When I had my baby, I wanted to sing to her all the sweet lullabies I could find. I had researched music for children when I was younger, and I know the importance of singing and talking with a newborn and baby. (Read more: Early Childhood Music and the Brain from Lullaby Link) I have seen how babies can calm down with soothing music, and engage with mom during fun singing activities. Music so very important to our lives, and good for us. (Read more: Does Singing to Your Baby Work? from Psychology Today)
Since it had been many years, since babysitting and hearing my own mother singing lullabies... I totally forgot the tunes and the words! I was a new mom, first time mom, and headed back to the office after 6 weeks, so every moment I shared with my baby needed to be memorable & special. Singing to her was important to me for that social time during and between nursing. Maternity leave went by too fast, and our evening routine left us just a few hours each weekday, until she was over 6 months old.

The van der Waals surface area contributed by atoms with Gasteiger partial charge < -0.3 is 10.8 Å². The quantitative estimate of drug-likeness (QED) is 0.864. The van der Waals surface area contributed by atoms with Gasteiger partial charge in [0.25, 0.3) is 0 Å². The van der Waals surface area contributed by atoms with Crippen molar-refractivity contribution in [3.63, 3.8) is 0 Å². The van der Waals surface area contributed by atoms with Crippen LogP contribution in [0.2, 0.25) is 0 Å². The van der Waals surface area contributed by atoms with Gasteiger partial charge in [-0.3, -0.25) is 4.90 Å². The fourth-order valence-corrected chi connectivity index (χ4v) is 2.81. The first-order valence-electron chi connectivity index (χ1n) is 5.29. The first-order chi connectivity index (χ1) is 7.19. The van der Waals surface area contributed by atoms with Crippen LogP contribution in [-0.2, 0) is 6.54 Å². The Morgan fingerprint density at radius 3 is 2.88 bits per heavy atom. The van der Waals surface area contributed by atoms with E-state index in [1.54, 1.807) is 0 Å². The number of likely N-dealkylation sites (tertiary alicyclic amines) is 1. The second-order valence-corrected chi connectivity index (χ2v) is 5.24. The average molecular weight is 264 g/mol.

I found a book called Bedtime Lullabies: Eight snuggle-up lullabies to share. It had song buttons, and beautiful glittery images that captivated my baby. It has since gone out of print. The buttons long stopped working, but it is a treasure to my daughter still at 3 years, and still a resource for me when she wants "a long, long, long, long, long lullaby, please?".
Share your favorite lullaby books and tips below!
Here are some of our favorite short, sweet, classical, christian, irish songs. They are great for repeating, and getting slower each time:
- Twinkle, Twinkle, Little Star
- Rock-a-Bye Baby
- Hush, Little Baby
- Sleep, Baby, Sleep
- Brahm's Lullaby
- All Through The Night
- All the Pretty Horses
- I See the Moon
- Swing Low, Sweet Chariot
- Toora Loora Loora
- Daddy Boy
- Micheal Row Your Boat Ashore
Do you have a family favorite lullaby? Share below!
Lovsin, Polona. Bedtime Lullabies. Sywell?: Igloo, 2013. Print.
Lullaby Link Resource
Today's Parent website Lullaby Lyric Resource
Does Singing to Your Baby Work? from Psychology Today